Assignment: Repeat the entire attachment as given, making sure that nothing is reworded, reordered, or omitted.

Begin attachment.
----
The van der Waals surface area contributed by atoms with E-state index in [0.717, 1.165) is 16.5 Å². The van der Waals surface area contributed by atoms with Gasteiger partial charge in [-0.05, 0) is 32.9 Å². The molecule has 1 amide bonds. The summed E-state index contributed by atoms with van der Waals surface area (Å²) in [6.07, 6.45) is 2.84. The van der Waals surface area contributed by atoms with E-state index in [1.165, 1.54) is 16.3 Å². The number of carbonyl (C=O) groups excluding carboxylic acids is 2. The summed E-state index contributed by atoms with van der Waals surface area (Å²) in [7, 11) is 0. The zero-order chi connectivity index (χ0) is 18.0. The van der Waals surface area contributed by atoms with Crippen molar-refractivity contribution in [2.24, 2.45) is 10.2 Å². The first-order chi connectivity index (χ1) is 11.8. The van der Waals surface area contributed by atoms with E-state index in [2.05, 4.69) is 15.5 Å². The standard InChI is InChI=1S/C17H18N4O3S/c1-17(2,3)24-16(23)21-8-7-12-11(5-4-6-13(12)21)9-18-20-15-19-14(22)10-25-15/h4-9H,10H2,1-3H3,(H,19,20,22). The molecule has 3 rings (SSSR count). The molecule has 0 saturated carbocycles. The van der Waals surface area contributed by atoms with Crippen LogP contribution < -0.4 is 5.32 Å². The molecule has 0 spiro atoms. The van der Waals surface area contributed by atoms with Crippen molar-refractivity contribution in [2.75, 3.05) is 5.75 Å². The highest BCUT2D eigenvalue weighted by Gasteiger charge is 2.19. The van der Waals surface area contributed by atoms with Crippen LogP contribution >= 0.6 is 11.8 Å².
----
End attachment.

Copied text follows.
The van der Waals surface area contributed by atoms with E-state index in [0.717, 1.165) is 16.5 Å². The van der Waals surface area contributed by atoms with Gasteiger partial charge in [-0.05, 0) is 32.9 Å². The molecule has 1 amide bonds. The summed E-state index contributed by atoms with van der Waals surface area (Å²) in [6.07, 6.45) is 2.84. The van der Waals surface area contributed by atoms with E-state index in [1.165, 1.54) is 16.3 Å². The number of carbonyl (C=O) groups excluding carboxylic acids is 2. The summed E-state index contributed by atoms with van der Waals surface area (Å²) in [7, 11) is 0. The zero-order chi connectivity index (χ0) is 18.0. The van der Waals surface area contributed by atoms with Crippen molar-refractivity contribution in [2.24, 2.45) is 10.2 Å². The first-order chi connectivity index (χ1) is 11.8. The van der Waals surface area contributed by atoms with E-state index in [2.05, 4.69) is 15.5 Å². The standard InChI is InChI=1S/C17H18N4O3S/c1-17(2,3)24-16(23)21-8-7-12-11(5-4-6-13(12)21)9-18-20-15-19-14(22)10-25-15/h4-9H,10H2,1-3H3,(H,19,20,22). The molecule has 3 rings (SSSR count). The molecule has 0 saturated carbocycles. The van der Waals surface area contributed by atoms with Crippen LogP contribution < -0.4 is 5.32 Å². The molecule has 0 spiro atoms. The van der Waals surface area contributed by atoms with Crippen molar-refractivity contribution in [2.75, 3.05) is 5.75 Å². The highest BCUT2D eigenvalue weighted by Gasteiger charge is 2.19. The van der Waals surface area contributed by atoms with Crippen LogP contribution >= 0.6 is 11.8 Å².